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Pinnacle Presbyterian Church

Echoes Blog

The power of BLOGGING is the power of thinking in a moment, somewhere between a formal essay and an email chat.  This space gives a chance to think out loud through what comes to mind in a given week.  This New Years' week I actually find myself thinking about failure--about the ways I fail as a pastor and the ways the church fails as a church.  Blame it on the holiday.

I remember the rabbi in Mitch Albom's memoir, Have a Little Faith (Hyperion, 2011).  He was Albert Lewis.  After visiting with Rabbi Lewis over several years in answer to the rabbi asking him if he'd deliver the eulogy at his funeral someday, Mitch found himself present for the teacher's final sermon.  During that sermon, this rabbi who served his congregation for many years asked his people's forgiveness.  He asked forgiveness for all he couldn't do.  For the marriages that weren’t reconciled.  For the sick who fell through the cracks.  For questions answered poorly.  And for more.  This beloved leader, cherished by many, was asking the very people he served to forgive his failures.  

Yet when I was being taught to be a pastor in seminary, and then again during the years I served on a divinity school faculty teaching others how to be pastors, I heard a lot of talk about success.  We sought and rewarded excellence and discussed "cutting edge" ideas and techniques in ministry.  It was professional education, meant to cultivate and form successful professional ministers.  The teaching wasn't all bad.  But it lacked the cultivation of failure, or at least any really good talk about it.  There was some, but very little.   And so I was taught, and taught others, that we should succeed in ministry--and that we can succeed in ministry if we just have the right techniques.  

It doesn't stop in seminaries.  Just as an exercise, a while back I took a year and saved every piece of correspondence I received in my office promising to give me the latest techniques for success in my ministry and create a successful church in tow.  I collected a drawer full of brochures, postcards, letters, advertisements.  It was a big pile.  And not a single one of those things I saved promised to teach me how to fail well, or help my church faithfully understand that it is broken, incomplete, and only a small sliver of what it says it is called to be as Christ's church.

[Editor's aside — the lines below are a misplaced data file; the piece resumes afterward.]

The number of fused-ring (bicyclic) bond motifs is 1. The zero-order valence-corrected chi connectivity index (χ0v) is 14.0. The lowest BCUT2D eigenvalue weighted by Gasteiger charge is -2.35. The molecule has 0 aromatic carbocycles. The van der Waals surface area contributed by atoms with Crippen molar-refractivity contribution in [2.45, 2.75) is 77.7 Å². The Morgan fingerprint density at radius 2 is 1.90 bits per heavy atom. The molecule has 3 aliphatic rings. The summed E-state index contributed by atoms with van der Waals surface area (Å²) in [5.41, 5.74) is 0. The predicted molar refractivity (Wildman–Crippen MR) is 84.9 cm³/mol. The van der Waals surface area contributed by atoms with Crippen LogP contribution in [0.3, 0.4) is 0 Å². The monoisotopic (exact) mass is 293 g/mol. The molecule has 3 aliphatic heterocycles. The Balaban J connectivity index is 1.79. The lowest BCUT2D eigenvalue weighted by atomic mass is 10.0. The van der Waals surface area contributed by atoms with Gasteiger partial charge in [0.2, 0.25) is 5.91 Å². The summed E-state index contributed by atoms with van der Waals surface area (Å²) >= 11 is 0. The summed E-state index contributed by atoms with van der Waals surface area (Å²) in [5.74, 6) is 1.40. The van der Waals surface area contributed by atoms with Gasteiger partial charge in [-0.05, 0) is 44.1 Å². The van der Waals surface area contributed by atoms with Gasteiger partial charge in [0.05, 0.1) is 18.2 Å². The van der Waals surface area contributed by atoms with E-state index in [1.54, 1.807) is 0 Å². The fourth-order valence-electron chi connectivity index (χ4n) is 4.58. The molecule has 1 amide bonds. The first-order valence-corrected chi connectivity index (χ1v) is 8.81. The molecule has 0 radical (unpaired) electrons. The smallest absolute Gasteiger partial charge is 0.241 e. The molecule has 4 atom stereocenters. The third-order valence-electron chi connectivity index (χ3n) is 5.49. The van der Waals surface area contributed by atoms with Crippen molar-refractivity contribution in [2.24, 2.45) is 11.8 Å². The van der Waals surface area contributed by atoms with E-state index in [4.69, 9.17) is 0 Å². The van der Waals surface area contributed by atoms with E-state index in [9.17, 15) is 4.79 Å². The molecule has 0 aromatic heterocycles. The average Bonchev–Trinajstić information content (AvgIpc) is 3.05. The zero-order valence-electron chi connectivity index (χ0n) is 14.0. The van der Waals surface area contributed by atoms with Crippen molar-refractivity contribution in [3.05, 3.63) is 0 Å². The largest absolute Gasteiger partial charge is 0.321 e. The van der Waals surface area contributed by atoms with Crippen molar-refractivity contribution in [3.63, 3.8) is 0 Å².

Yet in all my years of ministry I've known as much or more failure as I have of whatever might be counted success.  And most of the good pastors I know would say the same thing.  Even in the midst of ministry, there have been people who needed something that I either didn't understand they needed or lacked the time, resources, or courage give.  There have been times when spiritual hunger has gone unmet, psychological pain untended, challenges held back, gospel not preached, chances to encourage someone to follow Christ missed, hospital beds not visited, prayers not powerful.  There have been moments when I knew, and surely many I didn't know, when I didn't communicate God's truth in the most effective or faithful way.  Things get forgotten or are done too quickly.  Only so much gets done.  

Our churches too, as they are more broken than they are whole, with conflict that confuses some and offends other, with timidity that frustrates some and satisfies others.  Many priorities and desires collide in the same space and clamor for attention, and we often lack agreement about what it is we're really doing as a church.  We all fail, pastor and people together--even in the midst of our successes.

Yet isn't this inevitable given our high hopes, the huge promises we make, and various ideals we each have for what the church and its pastors should be?

Success and skilled ministry is good.  I'm not discounting that. But our rituals of confession, grace, and forgiveness must give us freedom to keep doing our ministry through both success and lack of success.  Our patience with each other must give us time and respect enough to think about our differences and keep our ideals in tension with what's real.  And most of all, we can accept our vulnerability and weakness as an opportunity to be more open to Christ, when we can be.  For Christ alone is our victor, our success, and our teacher.  His own ministry brought resurrection in what looked like failure.  His own ministry was more favorable to the humble than the proud.

I ask forgiveness for my failures, knowing that there will surely be more failure to come.  And I ask patience with my successes, knowing that there is always more to learn and do.  And I ask the same for the church.  This side of heaven we never will meet the ideals we hold dear, but that doesn't mean we will give up on the ideals.  We can entrust our ideals to God, accept what is and continue to dream of what we are becoming.  We can forgive, even as we continue to expect great and even miraculous things of God and each other.